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PEN Y PASS CAR PARK: Pre-booking is now available for Pen y Pass Car Park.

A leisurely walk above the northern hills of Y Bala

The Snowdonia National Park conjures images of craggy mountain scenes, but this walk will show you the gentler, greener aspect of Snowdonia.

The route will take you through Y Bala, which has the highest percentage of Welsh speakers in the National Park. A great wealth of history and culture is associated with the Bala area.

Why this path?

Craig y Fron is a reasonably easy walk, which involves a steady climb at the outset, then levelling out for a gradual descent across grazing land. It offers views of Y Bala town, an old quarry, and nearby mountain ranges.

The path’s proximity to Bala makes the town a perfect place for a post-hike refreshment in one of Bala’s many cafes and pubs. Or, on hotter summer days, a dip in Llyn Tegid itself might be the best way to cool off after the hike.

Particularly great for:
The Route

Snowdonia National Park Authority has categorised this route as a leisurely route. It is suitable for people with a reasonable/moderate level of fitness. The terrain may include unsurfaced and undulating rural paths. Walking boots and waterproof clothing are recommended.

Start/Finish
Llyn Tegid foreshore car park off the A494

Relevant OS Map
OS Explorer OL18 (Harlech, Porthmadog & Bala)

Download Route PDF
Download Route GPX
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Always park in designated parking places and never in areas where you block entrances to fields, residential areas.

Llyn Tegid foreshore car park, Y Bala
Owned by Snowdonia National Park Authority

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Stay safe and help protect the countryside by reading the information about safety and following the Countryside Code.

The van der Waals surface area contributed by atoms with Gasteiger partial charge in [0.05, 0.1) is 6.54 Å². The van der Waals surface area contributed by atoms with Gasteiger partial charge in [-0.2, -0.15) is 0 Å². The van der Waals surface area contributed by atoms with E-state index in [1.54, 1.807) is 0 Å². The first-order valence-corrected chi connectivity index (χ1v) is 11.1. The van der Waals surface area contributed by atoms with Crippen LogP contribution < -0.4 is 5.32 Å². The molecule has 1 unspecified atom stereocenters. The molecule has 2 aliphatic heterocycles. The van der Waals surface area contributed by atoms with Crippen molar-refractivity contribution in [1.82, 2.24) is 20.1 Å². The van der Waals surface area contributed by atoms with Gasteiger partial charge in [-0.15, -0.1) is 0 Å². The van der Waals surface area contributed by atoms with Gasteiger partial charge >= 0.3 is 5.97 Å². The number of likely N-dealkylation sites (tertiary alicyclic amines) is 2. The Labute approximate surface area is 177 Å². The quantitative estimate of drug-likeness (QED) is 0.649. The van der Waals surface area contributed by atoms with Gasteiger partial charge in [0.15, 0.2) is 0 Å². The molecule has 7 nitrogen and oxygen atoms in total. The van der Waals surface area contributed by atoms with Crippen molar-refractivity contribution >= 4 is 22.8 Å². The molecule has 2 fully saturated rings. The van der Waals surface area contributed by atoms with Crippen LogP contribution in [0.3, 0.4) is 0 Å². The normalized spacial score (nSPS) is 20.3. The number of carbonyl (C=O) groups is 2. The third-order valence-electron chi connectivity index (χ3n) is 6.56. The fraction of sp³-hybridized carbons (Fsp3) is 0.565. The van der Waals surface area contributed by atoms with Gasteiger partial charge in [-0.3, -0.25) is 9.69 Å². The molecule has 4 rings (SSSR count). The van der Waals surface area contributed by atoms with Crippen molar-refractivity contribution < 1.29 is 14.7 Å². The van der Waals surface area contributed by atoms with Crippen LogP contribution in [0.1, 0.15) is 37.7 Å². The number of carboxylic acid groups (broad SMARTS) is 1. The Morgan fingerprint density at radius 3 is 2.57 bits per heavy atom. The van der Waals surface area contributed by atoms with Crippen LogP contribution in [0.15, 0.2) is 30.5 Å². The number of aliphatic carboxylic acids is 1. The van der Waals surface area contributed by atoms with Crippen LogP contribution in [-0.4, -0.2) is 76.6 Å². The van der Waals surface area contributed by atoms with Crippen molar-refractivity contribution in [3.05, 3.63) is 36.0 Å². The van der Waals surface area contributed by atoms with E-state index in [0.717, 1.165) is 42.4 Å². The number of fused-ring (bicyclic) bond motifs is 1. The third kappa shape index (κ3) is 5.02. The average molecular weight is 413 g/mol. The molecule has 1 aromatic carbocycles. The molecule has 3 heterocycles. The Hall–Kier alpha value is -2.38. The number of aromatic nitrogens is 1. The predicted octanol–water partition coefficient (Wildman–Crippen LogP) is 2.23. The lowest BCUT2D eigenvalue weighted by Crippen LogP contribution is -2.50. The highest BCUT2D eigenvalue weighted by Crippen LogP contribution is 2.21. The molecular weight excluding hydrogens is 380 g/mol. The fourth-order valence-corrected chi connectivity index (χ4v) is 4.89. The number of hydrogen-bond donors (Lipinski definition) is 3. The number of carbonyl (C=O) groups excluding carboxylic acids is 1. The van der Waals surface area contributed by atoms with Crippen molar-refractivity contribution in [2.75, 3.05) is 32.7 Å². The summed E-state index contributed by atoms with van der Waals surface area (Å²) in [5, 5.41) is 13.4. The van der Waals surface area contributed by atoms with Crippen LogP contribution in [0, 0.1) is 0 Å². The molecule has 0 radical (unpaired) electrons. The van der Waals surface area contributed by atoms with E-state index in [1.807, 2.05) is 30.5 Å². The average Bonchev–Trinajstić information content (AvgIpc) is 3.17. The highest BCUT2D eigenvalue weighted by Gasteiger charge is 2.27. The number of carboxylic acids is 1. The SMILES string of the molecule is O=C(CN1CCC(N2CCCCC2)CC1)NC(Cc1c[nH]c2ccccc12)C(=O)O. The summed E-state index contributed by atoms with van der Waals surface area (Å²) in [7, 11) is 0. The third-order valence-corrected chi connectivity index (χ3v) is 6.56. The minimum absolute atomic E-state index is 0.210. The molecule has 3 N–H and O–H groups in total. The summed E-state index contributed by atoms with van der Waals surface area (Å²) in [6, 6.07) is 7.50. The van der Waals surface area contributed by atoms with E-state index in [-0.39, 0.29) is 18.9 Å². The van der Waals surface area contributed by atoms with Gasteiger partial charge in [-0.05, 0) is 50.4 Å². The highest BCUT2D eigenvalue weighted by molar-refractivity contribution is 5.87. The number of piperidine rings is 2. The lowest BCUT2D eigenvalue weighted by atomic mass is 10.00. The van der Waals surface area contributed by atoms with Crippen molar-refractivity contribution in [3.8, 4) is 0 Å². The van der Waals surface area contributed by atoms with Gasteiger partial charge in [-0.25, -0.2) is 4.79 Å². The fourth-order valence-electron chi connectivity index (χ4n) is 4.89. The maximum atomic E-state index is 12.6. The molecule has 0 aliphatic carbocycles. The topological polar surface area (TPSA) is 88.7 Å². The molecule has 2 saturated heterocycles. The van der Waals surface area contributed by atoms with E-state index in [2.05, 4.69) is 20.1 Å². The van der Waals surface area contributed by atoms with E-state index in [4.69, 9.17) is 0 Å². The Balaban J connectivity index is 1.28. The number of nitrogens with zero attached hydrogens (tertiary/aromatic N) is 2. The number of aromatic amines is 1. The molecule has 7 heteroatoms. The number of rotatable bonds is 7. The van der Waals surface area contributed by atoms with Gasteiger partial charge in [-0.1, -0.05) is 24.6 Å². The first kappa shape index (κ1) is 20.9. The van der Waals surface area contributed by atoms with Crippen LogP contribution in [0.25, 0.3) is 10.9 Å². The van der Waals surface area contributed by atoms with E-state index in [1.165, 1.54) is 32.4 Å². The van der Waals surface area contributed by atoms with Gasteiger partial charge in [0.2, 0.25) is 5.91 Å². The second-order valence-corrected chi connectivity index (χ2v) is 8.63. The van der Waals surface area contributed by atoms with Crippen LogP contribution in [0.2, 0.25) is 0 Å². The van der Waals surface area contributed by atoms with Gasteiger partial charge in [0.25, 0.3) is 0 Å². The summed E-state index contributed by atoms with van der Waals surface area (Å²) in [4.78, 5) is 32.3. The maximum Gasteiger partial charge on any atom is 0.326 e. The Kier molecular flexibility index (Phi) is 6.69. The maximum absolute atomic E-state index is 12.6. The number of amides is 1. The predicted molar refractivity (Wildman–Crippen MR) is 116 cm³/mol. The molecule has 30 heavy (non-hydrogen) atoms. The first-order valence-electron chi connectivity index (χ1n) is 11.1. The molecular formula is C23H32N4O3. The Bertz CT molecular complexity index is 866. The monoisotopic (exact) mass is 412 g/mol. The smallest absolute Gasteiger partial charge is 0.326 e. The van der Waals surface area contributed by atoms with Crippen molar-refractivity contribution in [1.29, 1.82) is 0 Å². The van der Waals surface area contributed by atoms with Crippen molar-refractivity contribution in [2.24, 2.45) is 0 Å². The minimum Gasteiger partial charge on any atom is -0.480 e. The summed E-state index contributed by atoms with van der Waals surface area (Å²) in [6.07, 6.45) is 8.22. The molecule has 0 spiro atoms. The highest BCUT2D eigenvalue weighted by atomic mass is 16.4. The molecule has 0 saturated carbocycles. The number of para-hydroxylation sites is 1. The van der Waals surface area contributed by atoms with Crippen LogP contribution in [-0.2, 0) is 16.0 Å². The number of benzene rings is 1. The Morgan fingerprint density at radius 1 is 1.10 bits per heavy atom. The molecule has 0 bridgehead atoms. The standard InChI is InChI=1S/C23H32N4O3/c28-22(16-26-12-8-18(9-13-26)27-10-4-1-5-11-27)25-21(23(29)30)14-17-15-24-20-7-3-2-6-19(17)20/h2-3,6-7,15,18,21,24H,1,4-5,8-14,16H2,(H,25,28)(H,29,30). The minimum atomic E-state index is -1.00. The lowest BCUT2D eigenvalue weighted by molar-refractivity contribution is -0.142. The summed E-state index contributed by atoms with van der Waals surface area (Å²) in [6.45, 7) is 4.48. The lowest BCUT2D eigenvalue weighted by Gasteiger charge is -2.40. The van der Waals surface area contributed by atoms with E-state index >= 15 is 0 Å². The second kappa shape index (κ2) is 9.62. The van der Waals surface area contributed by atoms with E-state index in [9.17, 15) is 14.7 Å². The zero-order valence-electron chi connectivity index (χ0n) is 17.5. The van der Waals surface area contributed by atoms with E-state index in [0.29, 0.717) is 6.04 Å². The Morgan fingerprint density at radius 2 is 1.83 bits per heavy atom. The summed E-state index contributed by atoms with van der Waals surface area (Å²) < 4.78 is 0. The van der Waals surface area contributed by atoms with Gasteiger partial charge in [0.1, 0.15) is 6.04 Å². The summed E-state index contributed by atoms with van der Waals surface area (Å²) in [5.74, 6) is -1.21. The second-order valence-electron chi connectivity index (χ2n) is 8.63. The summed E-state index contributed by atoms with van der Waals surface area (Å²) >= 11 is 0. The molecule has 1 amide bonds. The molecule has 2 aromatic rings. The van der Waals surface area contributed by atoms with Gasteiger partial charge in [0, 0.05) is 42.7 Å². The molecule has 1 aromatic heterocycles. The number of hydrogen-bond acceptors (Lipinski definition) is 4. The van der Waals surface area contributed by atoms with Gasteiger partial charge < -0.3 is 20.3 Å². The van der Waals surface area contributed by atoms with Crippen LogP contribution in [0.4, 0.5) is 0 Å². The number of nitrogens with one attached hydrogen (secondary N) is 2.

Safety
Countryside Code

Y Bala

Y Bala is an old market town that received its charter in 1324. The town’s Tomen (Tump), a Norman motte-and-bailey site, points to an earlier settlement due to its position at the head of the River Dee.

In the 19th century, Y Bala became the focal point of the religious revival in North Wales. It was led by the Methodist, the Reverend Thomas Charles (1755-1814), founder of the British and Foreign Bible Society.

Thomas Charles founded the Bible society after being inspired by the story of Mari Jones. Mari was a young girl who, in 1800, walked 25 miles barefoot to Y Bala from her native Llanfihangel-y-Pennant to obtain a Welsh language Bible from Thomas Charles himself.

The strong religious tradition continued to influence the town. Coleg y Bala, the Presbyterian Theological College, was built in the 1860s using stone from nearby Craig y Fron quarry.

The town’s many statues are also a memorial to the political leaders raised here. Today, the Y Bala area continues to be a bastion of Welsh cultural tradition. It has one of the highest percentages of Welsh speakers within the National Park.

Other routes in Y Bala
This site is registered on wpml.org as a development site.